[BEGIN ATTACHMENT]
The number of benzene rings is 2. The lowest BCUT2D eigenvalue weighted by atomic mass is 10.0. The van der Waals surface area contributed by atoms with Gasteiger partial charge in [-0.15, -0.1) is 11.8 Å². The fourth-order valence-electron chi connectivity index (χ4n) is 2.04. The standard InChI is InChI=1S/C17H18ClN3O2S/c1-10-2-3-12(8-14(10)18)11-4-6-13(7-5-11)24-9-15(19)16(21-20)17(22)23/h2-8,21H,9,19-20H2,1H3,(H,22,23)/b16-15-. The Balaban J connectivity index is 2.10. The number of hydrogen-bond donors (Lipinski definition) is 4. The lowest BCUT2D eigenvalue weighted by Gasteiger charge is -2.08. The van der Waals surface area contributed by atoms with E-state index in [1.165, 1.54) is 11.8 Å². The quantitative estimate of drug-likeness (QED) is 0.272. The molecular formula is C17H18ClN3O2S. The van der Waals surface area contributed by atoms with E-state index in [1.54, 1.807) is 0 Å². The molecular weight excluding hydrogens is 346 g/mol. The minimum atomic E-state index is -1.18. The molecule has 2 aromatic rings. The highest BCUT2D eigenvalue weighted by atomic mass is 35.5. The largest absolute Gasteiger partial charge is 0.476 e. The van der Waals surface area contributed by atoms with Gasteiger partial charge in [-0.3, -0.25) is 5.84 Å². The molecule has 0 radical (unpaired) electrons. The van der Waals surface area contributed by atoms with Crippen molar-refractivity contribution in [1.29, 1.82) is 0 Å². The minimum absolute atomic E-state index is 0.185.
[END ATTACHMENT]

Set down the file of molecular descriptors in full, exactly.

The number of benzene rings is 2. The lowest BCUT2D eigenvalue weighted by atomic mass is 10.0. The van der Waals surface area contributed by atoms with Gasteiger partial charge in [-0.15, -0.1) is 11.8 Å². The fourth-order valence-electron chi connectivity index (χ4n) is 2.04. The standard InChI is InChI=1S/C17H18ClN3O2S/c1-10-2-3-12(8-14(10)18)11-4-6-13(7-5-11)24-9-15(19)16(21-20)17(22)23/h2-8,21H,9,19-20H2,1H3,(H,22,23)/b16-15-. The Balaban J connectivity index is 2.10. The number of hydrogen-bond donors (Lipinski definition) is 4. The lowest BCUT2D eigenvalue weighted by Gasteiger charge is -2.08. The van der Waals surface area contributed by atoms with E-state index in [1.165, 1.54) is 11.8 Å². The quantitative estimate of drug-likeness (QED) is 0.272. The molecular formula is C17H18ClN3O2S. The van der Waals surface area contributed by atoms with E-state index in [1.54, 1.807) is 0 Å². The molecular weight excluding hydrogens is 346 g/mol. The minimum atomic E-state index is -1.18. The molecule has 2 aromatic rings. The highest BCUT2D eigenvalue weighted by atomic mass is 35.5. The largest absolute Gasteiger partial charge is 0.476 e. The van der Waals surface area contributed by atoms with Gasteiger partial charge in [-0.3, -0.25) is 5.84 Å². The molecule has 0 radical (unpaired) electrons. The van der Waals surface area contributed by atoms with Crippen molar-refractivity contribution in [1.29, 1.82) is 0 Å². The minimum absolute atomic E-state index is 0.185.